TIME TO ACT: Save 20% or more on HVAC. It’s important now more than ever for a sustainable future!
Optimizing PTAC units with a “smart” device is a fast, easy, and cost-effective way to achieve Commercial HVAC Energy Savings. A Packaged Terminal Air Conditioner is a type of self-contained heating and air conditioning system commonly found in: Hotels, Motels, Senior Housing Facilities, Hospitals, Condominiums, Apartment Buildings, and Add-on Rooms & Sunrooms.
Business owners and homeowners face increasing challenges with energy costs to save energy and money in Hawaii. PTAC Energy Saver offers an Adaptive Climate Controller (ACC). It is a proven HVAC energy saving devicethat quickly installs on PTAC units. There are many companies that claim to produce energy savings, but the ACC device is multi-panted and proven over many years. Plus, it has extensive validation tests by organizations such as:
- ConEdison, Manhattan Plaza New York City
- Environmental Test Laboratory, Ohio
- EME Consulting Engineers (Third Party), Sponsored by NYSERDA, New York
- State University of New York, Oneonta, NY
- Tim Garrison (Third Party Testing)
- McQuay Cooling Tests
- Purdue University Tests (Phoenix)
- ConEdison Tests by ERS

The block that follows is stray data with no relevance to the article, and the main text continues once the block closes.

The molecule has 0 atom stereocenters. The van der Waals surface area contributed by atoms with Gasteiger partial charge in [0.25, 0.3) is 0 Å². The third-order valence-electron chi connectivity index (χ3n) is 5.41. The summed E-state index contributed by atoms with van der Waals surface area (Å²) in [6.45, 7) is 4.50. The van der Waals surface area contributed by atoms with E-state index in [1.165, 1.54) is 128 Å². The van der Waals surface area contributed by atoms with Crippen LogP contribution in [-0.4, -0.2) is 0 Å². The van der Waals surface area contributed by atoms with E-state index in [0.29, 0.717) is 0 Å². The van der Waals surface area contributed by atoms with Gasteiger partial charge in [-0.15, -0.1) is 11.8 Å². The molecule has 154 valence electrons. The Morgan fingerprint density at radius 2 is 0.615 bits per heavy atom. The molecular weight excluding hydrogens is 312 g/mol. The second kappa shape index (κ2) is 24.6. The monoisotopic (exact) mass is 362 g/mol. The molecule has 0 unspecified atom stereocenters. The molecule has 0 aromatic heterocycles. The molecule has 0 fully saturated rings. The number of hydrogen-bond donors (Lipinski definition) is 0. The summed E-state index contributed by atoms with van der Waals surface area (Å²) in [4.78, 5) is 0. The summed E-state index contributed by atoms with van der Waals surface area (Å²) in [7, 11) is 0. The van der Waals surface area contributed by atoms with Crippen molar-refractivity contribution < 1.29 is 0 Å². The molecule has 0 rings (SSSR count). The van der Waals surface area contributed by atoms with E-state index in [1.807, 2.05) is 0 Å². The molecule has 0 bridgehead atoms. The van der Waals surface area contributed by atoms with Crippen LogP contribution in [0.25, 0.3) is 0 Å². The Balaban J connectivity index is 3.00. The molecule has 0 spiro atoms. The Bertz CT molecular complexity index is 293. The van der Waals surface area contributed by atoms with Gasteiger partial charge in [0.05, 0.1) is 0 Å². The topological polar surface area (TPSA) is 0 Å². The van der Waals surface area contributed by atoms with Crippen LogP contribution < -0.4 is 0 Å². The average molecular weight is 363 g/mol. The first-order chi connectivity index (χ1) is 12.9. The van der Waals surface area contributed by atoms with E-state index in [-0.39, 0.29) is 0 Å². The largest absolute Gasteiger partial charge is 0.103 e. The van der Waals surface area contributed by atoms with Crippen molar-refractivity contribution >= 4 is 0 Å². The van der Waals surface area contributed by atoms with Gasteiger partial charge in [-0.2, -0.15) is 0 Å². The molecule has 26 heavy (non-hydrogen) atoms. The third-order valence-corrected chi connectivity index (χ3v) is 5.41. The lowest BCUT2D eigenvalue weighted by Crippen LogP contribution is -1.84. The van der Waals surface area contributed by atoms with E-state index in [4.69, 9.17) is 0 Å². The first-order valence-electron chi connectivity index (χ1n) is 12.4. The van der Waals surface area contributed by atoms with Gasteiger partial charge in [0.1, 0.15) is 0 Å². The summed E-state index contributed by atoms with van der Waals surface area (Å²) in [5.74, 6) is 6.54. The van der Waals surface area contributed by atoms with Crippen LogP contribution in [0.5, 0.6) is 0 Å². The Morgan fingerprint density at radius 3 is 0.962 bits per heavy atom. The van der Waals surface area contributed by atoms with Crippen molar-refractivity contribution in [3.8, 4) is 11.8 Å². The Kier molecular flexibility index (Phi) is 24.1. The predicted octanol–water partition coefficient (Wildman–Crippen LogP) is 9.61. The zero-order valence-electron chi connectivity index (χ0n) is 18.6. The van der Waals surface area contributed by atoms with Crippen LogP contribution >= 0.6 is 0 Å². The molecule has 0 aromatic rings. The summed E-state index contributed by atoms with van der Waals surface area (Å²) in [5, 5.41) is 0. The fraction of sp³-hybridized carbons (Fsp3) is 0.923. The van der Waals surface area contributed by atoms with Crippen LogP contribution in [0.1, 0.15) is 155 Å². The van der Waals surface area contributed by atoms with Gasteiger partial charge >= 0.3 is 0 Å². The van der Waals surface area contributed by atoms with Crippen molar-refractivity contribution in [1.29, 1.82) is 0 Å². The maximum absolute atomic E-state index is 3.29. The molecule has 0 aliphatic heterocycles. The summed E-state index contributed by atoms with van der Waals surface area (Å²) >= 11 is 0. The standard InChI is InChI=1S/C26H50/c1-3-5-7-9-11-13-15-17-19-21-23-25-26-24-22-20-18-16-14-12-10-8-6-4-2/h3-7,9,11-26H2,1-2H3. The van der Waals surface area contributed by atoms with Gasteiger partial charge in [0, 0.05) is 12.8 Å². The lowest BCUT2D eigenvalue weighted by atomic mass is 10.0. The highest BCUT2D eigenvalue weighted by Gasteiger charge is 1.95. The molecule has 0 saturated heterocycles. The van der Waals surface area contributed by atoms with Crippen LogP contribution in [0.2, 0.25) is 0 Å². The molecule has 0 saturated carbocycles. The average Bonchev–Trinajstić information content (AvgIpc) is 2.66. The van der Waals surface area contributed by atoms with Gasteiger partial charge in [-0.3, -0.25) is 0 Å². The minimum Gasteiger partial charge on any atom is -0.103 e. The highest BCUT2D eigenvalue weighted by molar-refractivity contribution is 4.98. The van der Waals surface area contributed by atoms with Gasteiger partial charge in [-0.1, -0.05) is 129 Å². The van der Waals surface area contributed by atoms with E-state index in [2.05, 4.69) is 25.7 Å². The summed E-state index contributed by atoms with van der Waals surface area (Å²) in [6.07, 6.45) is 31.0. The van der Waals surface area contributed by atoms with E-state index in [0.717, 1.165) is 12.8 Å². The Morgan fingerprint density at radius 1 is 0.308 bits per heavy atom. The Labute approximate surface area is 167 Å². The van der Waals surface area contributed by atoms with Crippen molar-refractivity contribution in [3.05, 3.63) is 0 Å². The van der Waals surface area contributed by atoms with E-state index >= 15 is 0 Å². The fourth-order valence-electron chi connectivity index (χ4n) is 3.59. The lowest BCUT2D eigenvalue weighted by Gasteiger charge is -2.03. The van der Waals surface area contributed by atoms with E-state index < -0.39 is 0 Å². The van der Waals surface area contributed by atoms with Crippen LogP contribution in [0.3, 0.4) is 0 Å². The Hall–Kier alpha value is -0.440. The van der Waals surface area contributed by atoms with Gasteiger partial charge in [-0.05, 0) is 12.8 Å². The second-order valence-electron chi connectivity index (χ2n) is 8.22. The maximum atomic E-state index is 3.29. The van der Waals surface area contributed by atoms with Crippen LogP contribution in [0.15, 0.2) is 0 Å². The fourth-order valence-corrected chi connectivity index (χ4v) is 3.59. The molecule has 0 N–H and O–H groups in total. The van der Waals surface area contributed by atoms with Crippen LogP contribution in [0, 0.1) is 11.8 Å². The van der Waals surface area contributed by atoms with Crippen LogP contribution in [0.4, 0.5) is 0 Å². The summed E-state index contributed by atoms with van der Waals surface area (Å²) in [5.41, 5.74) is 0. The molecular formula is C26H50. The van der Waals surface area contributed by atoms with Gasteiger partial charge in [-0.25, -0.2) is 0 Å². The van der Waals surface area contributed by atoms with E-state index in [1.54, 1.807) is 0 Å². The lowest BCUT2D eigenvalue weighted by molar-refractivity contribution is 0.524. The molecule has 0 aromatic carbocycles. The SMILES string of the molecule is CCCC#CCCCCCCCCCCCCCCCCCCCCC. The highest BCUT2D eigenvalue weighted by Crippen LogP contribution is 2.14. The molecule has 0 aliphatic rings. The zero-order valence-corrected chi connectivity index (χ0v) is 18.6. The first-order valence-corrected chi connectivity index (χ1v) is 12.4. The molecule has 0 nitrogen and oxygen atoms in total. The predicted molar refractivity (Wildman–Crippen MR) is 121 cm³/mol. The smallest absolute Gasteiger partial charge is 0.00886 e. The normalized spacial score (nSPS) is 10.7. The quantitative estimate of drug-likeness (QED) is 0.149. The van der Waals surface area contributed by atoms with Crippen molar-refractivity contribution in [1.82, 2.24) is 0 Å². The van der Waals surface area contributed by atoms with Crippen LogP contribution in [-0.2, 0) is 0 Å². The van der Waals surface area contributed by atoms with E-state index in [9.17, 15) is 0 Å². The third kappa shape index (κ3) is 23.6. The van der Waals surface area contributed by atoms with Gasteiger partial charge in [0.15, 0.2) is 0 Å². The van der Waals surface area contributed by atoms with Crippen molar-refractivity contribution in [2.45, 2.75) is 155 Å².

Typically, when an HVAC system turns off, shortly after, the blower fan motor turns off. The ACC reprograms the blower fan not to shut off but to throttle back the rpm airflow to an exceptionally low speed, quiescent level airflow or “idle speed”. This allows for a gentle but continuous air movement into the building that helps keep equilibrium of climate conditions in the occupied space and saved energy.
PTAC Energy Saver can help you navigate the complexity of HVAC energy saving choices: CONTACT PTAC Energy Saver
Here is an example of some Commercial HVAC Energy Saving info for Hawaii:
Hawaii Energy will work with seven nonprofit organizations to identify energy-saving opportunities, provide incentives and offer technical assistance to help them save energy and reduce operating costs.
“Many nonprofits are faced with unique challenges that prohibit them from implementing energy efficiency projects, including limited budgets and technical expertise," said Brian Kealoha, executive director of Hawaii Energy, in a statement. "We created the EmPOWER Hawaii Project as a way to address some of those challenges by making it easier for nonprofits to make the necessary facility improvements to become more energy efficient and save on their electricity costs."
Hawaii Energy will work with the seven organizations to identify energy-saving opportunities, provide incentives and offer technical assistance to help the nonprofits save energy and reduce operating costs. The EmPOWER Hawaii Project will help nonprofits with financial support, education, and energy data and reporting.
By participating in the EmPOWER Hawaii Project, Goodwill Hawaii's main goal is to receive guidance and assistance to make the Kapolei Career and Learning Center more energy efficient.